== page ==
Beijing prevented the establishment of a US consulate in Macau over fears that US intelligence agencies would use the US diplomatic presence to blackmail Chinese public officials.
The claim was revealed in a 2010 document commissioned by the Asian division of casino operator Las Vegas Sands and subsequently obtained by the Investigative Reporting Program at the University of California, Berkeley. As reported by The Guardian, Beijing also feared that Sands and its cantankerous owner Sheldon Adelson (pictured) were cooperating with US intelligence agencies’ efforts to dig up dirt on Chinese officials.
According to the Sands China-commissioned document, whose author is unknown, Beijing believed the Central Intelligence Agency and the Federal Bureau of Intelligence were “very active” in Macau and had “penetrated and utilized” casinos operating in Macau in gathering intelligence on Chinese officials.
The CIA and FBI agents were believed to be monitoring activity inside the casinos, then “luring and entrapping” Chinese officials suspected of gambling with public money “to force them to cooperate with US government interests.”
Beijing’s suspicions were reportedly aroused following a 2005 US government report that identified Macau as a primary conduit for North Korea’s money laundering activities. The report claims Beijing was “shocked” and “stunned” by the detail and accuracy of the 2005 report.
Sands China was identified as the “primary subject” of Beijing’s suspicions as to the genesis of the US government’s information. The report claims that there was “a widely held perception amongst officials that Sands serves the interests of the US government” in Macau.
The documents were uncovered as a result of the wrongful termination lawsuit brought against Las Vegas Sands and Adelson by Steve Jacobs, the former CEO of Sands China. Jacobs has previously alleged that Adelson had ordered investigations of Macau officials – including Fernando Chui, the special administrative region’s CEO – to dig up dirt that could be used as leverage in future negotiations over gaming-related issues.
The report also noted Adelson’s infamously brusque manner of speaking, claiming he made an “assertive and provocative statement” to mainland officials about Sands’ ability to transform Macau. Beijing reportedly interpreted this as a challenge to their authority. A US State Department cable previously published by WikiLeaks had referenced Adelson’s “combative” attitude as having left a bad taste in the mouths of many Chinese officials.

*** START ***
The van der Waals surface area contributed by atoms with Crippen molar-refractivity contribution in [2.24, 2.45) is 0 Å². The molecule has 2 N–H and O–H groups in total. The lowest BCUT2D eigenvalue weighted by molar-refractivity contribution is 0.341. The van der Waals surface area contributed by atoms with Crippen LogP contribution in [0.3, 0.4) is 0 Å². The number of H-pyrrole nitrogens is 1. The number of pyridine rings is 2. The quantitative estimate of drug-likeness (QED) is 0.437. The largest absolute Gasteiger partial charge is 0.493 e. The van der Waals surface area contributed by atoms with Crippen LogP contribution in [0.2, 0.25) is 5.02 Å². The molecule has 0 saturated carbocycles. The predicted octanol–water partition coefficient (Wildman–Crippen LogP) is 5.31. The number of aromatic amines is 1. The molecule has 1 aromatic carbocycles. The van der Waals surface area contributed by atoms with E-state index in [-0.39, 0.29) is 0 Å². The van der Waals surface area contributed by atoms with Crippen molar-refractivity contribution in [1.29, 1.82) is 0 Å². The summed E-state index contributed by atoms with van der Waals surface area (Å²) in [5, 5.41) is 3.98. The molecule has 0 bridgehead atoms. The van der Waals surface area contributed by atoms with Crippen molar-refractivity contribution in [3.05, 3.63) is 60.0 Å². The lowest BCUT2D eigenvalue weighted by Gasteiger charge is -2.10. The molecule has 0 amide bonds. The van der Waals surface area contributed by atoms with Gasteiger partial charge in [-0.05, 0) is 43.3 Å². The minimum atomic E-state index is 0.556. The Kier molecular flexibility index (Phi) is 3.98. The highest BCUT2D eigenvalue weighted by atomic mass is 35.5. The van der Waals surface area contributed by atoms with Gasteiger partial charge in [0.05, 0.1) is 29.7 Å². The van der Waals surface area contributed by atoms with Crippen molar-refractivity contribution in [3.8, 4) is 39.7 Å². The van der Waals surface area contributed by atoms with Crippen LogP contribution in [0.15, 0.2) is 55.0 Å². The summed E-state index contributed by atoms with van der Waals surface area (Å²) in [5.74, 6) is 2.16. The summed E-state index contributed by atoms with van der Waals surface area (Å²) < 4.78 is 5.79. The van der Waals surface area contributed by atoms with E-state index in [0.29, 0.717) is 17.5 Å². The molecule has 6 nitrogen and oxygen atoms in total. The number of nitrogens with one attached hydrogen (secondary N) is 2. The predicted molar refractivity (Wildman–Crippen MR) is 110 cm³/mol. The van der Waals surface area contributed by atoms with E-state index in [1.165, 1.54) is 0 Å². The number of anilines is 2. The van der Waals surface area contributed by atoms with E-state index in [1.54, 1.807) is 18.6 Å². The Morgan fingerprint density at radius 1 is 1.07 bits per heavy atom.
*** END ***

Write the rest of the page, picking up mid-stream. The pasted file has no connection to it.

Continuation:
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Sands spokesman Ron Reese called the report “a collection of meaningless speculation” and characterized the suggestion that Sands was colluding with US intelligence agencies as “an idea for a movie script.” Reese claimed that “unfortunately for conspiracy theorists,” the leaked document was “much ado about nothing.”
Reese incorrectly attempted to connect the document with the so-called Vickers report, a different Sands-commissioned report authored by former Hong Kong police official Steve Vickers. The report, which Sands claims Jacobs stole before he was abruptly dismissed in 2010, details Sands’ dealings with junket operators and reputed triad figures.
The publishing group behind The Guardian had made legal appeals for the release of the Vickers report but US District Judge Elizabeth Gonzalez, who is handling the Jacobs’ case, rejected these attempts last week based on her judgment that the report contained sensitive commercial and gaming information.
However, Gonzalez left open the possibility that The Guardian could try again once the Jacobs’ suit reaches trial. Sands is currently appealing Gonzalez’s May ruling that the suit could be tried in Nevada, based on Sands’ belief that Macau is the appropriate venue. The trial is scheduled to begin in October although the protracted discovery process could delay the start until late-2016.